Hoffman Estates, Ill. – Sears reported second-quarter operating income in its retail and related services segment reached $183 million, down from $300 million in the year-ago period, due primarily to clearance activity.
At the same time, the struggling retailer recorded a slight gain in second-quarter revenue for its retail business, up 0.9 percent, to $7.8 billion, from $7.7 billion in the same period in 2002. Comp-store sales for the three months declined 3.5 percent. The revenue increase from Lands’ End, acquired by Sears in June 2002, was partially offset by revenue decreases in retail stores, said Sears.
‘Sales trends generally improved during the quarter, reflecting continuing progress against our goals of upgrading merchandise offerings, enhancing the customer experience in Sears stores and strengthening our marketing,’ said an ever-optimistic Alan Lacy, chairman/CEO.
On the product front, senior VP/CFO Glenn Richter said in a conference call that excluding room air sales, which were impacted by a cool June, majaps enjoyed a low single-digit increase for the quarter. By contrast, CE sales saw a mid-teens decline due to ‘price deflation and a lack of new technology.’
Sears reported a 10-basis-point margin decrease in the second quarter, ended June 28, attributed to a significant increase in promotions, largely offset by sourcing improvements and the inclusion of the higher-margin Lands’ End business. Selling and administrative expenses increased by $107 million in the second quarter, due primarily to the inclusion of Lands’ End and a $16 million charge.
For the six months, Sears retail and related services segment recorded flat sales of $14.42 billion, compared with $14.47 billion in the first half of 2002. Operating income for the period dropped to $160 million, down from $387 million year-on-year.
Consolidated Sears second-quarter net income climbed to $309 million, up from $229 million in the year-ago three months. Earnings included a pretax gain of $93 million on the sale of the previously charged-off credit card accounts, offset by a pre-tax charge of $28 million for severance costs. Total revenue was flat, at $10.2 million, compared with $10.1 million year over year.
Consolidated Sears net income for the first half increased to $501 million, compared with $339 million in the same timeframe in 2002. Sales also were flat for the period, at $19.1 billion, compared with $19.2 billion in the first half of last year.
In other Sears news, Lacy said during the conference call that the company’s major appliance initiative, designed to recapture lost market share through wider assortments, more opening price point models and better in-store service, would be fully implemented by the end of the third quarter. (See TWICE, June 23, p. 1.) He attributed Sears’ share deterioration to aggressive expansion by Lowe’s and The Home Depot, noting that ‘The number of doors selling appliances has exploded.’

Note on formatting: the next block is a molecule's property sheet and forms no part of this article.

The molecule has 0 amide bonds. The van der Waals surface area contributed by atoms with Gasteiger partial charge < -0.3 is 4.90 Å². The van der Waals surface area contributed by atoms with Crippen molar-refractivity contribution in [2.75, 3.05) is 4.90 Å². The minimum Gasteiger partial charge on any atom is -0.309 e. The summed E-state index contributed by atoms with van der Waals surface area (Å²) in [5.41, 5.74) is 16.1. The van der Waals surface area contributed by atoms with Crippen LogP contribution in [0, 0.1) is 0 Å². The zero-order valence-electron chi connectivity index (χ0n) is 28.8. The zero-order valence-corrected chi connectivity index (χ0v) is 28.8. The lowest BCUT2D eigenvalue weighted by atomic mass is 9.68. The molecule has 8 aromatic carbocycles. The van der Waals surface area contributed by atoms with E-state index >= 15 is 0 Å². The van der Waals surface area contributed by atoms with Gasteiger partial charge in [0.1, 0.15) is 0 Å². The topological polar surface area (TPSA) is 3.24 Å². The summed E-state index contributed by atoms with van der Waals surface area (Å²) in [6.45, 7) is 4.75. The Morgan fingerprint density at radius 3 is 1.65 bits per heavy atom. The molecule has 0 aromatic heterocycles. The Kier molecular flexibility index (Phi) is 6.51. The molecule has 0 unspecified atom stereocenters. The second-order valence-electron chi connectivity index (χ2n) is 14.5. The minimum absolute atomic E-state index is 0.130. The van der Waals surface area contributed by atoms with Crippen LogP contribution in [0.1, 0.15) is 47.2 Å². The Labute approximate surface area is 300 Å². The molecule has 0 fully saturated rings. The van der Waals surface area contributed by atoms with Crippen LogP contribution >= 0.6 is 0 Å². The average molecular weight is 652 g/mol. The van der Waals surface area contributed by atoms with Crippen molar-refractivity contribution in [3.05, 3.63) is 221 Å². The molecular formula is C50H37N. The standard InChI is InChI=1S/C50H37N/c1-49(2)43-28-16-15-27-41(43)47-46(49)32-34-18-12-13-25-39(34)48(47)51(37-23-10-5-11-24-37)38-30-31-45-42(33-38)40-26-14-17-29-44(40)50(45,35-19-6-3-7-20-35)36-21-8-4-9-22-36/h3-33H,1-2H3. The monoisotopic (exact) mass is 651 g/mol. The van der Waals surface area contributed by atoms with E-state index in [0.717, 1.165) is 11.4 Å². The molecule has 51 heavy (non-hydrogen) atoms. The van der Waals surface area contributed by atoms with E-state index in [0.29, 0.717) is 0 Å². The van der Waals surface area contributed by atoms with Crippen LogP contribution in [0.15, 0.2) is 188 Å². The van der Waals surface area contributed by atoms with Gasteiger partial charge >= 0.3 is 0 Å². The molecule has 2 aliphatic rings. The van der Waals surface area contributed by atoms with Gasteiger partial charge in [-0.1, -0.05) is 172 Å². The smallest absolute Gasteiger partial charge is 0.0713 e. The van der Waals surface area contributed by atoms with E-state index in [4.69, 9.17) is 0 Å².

While the company has settled on a ‘standard template’ for the department remodels, final tweaks include regional variations in the amount of take-with inventory on hand. ‘You need more take-home inventory in Laredo, Texas than you do in the Bronx,’ Lacy said.
To encourage opening price point volume, Sears has also modified its compensation model, giving sales personnel ‘a little less commission on high-end products and a little more on low-end models,’ Lacy said.
Sears has also made strides in improving its visual merchandising and sales floor service throughout its full-line stores, is moving toward localizing its product mix and has begun changing its advertising message to ‘differentiate us from the competition,’ Lacy said.
In its off-the-mall businesses, Lacy noted that the eight Sears Hardware stores now carrying major appliances are ‘performing very well,’ and that the majap test will likely be expanded to a ‘substantial’ number of other Hardware store locations. Majap sales at the test stores are roughly equivalent to those at a Best Buy, he observed, and while they’re ‘not as powerful as our full-line stores, it’s something one can be happy with.’
Sears Grand, a forthcoming full-line pilot store featuring traffic-driving, quick-turn merchandise like packaged food, DVDs and music CDs, is on track to open in Salt Lake City this October, Lacy said, and the company has committed to three other locations in three different states, including greater Chicago and Las Vegas. Sears plans to open five pilot stores in all, each different in size and assortment, in order to test the concept, which is an ‘important part of our growth strategy going forward,’ he said.
Lacy added that only one new Great Outdoors location was opened this year. While the company is pleased with the upscale emporium’s consumer acceptance and revenue per store, ‘the profit model is not right,’ he said, and management is working to correct it.